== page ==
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Physical Therapy


Cancer treatment can be devastating to the mind, body, and spirit. Though medical interventions address the disease, they may come with side effects causing pain, discomfort, fatigue, and other changes that diminish both ability and energy. Physical therapy can help.

Our treatments alleviate the issues brought on by surgery, chemotherapy, and radiation.  These include orthopedic complications, compromised posture, and neuropathy. Cancer patients are often heartened when they learn the power of physical therapy to heal and revitalize. 


Physical therapists are the “quality-of-life” professionals – we work in partnership with patients to restore them to their previous or best functional levels. Skilled and compassionate cancer rehabilitation can improve a patient’s strength and range of motion, ease the pain, reduce nausea and fatigue, and loosen scar tightness and promote tissue healing. 


Our treatment plans are tailored to each patient, and in part depend on the medication intervention and a patient’s response to it:


For patients planning surgical intervention 

Before surgery, our physical therapy practice works with you to improve strength and range of motion to set you up for the best healing possible post-surgery. We help minimize post-surgical pain and reduce the risk of developing lymphedema. Furthermore, in the immediate post-op period, we help facilitate wound healing and scar management for the best cosmetic result. We educate patients about special undergarments and compression products that reduce swelling and improve comfort and appearance, and we can measure you and provide fittings for these helpful products.


For patients planning chemotherapy and/or radiation

At times, chemotherapy can affect your equilibrium. Working with a physical therapist during chemo can help reduce nausea, improve balance, and reduce fatigue. Some of our modalities – including reflexology, Reiki, and nutritional counseling – combined with a customized physical therapy plan can holistically address strength, balance, joint pain, and postural awareness.

Orthopedic Complications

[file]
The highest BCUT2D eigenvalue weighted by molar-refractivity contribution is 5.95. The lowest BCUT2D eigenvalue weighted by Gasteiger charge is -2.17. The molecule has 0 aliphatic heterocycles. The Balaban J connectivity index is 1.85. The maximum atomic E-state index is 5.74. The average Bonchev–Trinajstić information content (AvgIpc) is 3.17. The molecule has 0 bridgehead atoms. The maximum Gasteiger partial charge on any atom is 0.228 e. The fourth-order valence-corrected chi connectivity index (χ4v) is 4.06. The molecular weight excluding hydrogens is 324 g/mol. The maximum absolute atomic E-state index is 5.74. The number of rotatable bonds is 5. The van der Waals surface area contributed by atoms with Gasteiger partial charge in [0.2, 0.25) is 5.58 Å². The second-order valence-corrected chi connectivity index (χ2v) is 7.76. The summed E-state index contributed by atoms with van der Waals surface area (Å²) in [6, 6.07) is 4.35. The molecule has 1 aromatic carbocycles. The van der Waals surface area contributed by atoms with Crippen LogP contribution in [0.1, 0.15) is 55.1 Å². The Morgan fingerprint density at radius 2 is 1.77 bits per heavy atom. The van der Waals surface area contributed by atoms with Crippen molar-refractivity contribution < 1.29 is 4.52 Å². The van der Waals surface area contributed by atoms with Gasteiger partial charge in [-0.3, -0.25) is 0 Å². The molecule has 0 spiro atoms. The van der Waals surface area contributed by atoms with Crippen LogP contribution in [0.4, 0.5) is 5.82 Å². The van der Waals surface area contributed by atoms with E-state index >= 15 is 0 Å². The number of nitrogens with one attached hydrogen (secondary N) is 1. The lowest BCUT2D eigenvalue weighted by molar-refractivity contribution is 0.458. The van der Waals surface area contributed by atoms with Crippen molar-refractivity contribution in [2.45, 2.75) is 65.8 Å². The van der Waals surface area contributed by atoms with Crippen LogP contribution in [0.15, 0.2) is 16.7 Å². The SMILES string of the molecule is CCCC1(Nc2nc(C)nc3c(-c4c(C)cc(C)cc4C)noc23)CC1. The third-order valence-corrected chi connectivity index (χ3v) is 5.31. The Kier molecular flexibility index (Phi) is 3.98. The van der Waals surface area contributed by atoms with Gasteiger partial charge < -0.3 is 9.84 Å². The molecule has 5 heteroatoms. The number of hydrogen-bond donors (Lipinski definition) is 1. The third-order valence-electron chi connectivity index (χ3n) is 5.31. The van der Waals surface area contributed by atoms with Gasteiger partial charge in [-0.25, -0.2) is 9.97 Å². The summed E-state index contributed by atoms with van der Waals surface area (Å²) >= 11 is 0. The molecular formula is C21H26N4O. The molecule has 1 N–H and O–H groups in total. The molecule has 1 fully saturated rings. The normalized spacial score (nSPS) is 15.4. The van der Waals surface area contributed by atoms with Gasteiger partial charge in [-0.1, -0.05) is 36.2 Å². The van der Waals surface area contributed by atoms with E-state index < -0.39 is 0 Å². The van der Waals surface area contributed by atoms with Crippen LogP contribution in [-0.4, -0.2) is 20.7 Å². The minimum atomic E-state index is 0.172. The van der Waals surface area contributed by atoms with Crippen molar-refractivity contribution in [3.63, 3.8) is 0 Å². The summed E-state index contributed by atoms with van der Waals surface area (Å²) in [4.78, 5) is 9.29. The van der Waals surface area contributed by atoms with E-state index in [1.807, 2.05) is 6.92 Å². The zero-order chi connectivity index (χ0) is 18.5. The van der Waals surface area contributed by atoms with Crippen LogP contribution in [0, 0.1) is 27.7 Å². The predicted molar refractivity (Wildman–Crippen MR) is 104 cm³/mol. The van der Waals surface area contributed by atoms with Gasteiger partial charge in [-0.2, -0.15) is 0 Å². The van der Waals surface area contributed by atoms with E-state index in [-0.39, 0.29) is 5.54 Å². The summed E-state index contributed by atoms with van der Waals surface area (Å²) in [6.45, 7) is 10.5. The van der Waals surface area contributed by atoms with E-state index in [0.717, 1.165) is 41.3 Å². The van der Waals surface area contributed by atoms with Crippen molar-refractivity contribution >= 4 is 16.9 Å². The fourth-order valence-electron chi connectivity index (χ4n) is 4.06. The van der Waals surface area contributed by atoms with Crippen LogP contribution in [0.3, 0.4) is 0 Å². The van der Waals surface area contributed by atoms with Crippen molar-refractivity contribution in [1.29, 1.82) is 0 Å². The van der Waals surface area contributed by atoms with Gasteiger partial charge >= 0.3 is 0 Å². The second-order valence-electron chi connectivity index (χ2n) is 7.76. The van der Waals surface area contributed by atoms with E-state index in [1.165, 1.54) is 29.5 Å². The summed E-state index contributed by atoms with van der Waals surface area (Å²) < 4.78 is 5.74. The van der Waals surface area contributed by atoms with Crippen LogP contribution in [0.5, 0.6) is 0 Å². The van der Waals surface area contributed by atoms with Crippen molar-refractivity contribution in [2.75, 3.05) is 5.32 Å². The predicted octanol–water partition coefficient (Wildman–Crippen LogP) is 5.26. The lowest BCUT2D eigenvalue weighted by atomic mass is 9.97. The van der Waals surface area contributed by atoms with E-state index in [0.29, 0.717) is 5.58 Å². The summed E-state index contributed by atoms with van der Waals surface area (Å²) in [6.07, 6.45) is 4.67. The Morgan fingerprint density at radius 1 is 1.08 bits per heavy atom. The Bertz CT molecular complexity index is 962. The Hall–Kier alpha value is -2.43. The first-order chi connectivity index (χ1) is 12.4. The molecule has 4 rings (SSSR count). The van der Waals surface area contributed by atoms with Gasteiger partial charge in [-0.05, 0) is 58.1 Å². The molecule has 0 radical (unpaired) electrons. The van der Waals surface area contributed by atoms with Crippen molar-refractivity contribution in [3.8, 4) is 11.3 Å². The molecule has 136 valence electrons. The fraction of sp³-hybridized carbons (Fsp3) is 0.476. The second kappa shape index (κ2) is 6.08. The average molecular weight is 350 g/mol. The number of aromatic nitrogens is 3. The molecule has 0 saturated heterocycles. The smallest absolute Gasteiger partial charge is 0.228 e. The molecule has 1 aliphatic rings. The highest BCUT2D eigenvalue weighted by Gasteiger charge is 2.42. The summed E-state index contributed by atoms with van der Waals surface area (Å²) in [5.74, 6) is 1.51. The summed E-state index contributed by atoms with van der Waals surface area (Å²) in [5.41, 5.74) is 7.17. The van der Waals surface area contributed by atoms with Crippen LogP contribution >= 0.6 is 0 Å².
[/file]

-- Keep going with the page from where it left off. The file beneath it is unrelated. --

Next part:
Whether minor or major surgery, with or without lymph node dissection, a patient may note tightness which emanates from the surgical site. Scar tissue is the body’s way of healing from surgery or trauma. It can result in very dense tissue (just under the incision, at the drain sites and/or harvest sites) which is painful and which can restrict the range of motion (ROM) of the limb and sometimes, the lymphatic flow as well and may even affect your posture. For example, after breast cancer treatment, sometimes a “frozen shoulder” (one that is painfully restricted and which results in a markedly reduced level of function) may result from scar tissue in the surgical site or muscle spasm in the neck, chest or upper shoulder areas due to compensatory movements. PT’s can successfully restore, at a minimum, functional ROM and strength, if not return you to your previous or optimal level of shoulder function.



Tightness from surgery (scar tissue) and radiation fibrosis can also rob people of their good posture. Tightening of the scar tissue either from surgery and/or radiation may pull at these surgical and radiated sites, compromising your posture. Correcting your posture is difficult. Manual Physical Therapy followed by proper stretches and posture education can reverse this process and helps to correct postural compromises. Proper body mechanics, proper exercise and function of the body start with proper biomechanical alignment or good posture. Good posture also enhances lymphatic flow, easier breathing (rib expansion) and even proper digestion. Compromised posture can be an additional risk for developing osteoporosis and after cancer treatment, this may already be an additional risk due to steroid use and/or hormonal therapies.


Neuropathy and Balance

A painful numbness is sometimes noted by patients at the surgical sites (original surgical site and/or harvest/reconstruction sites) and drain sites. It can also be experienced as a complication from chemotherapy, particularly in the hands and feet. Again, manual physical therapy is often very successful at restoring sensation and at the least, alleviates the painful numbness or hyperesthesia. After a mastectomy, this is called Post Mastectomy Pain Syndrome (PMPS) and can create significant issues of increased sensitivity. Wearing bras or certain clothing can be extremely uncomfortable or even downright painful.


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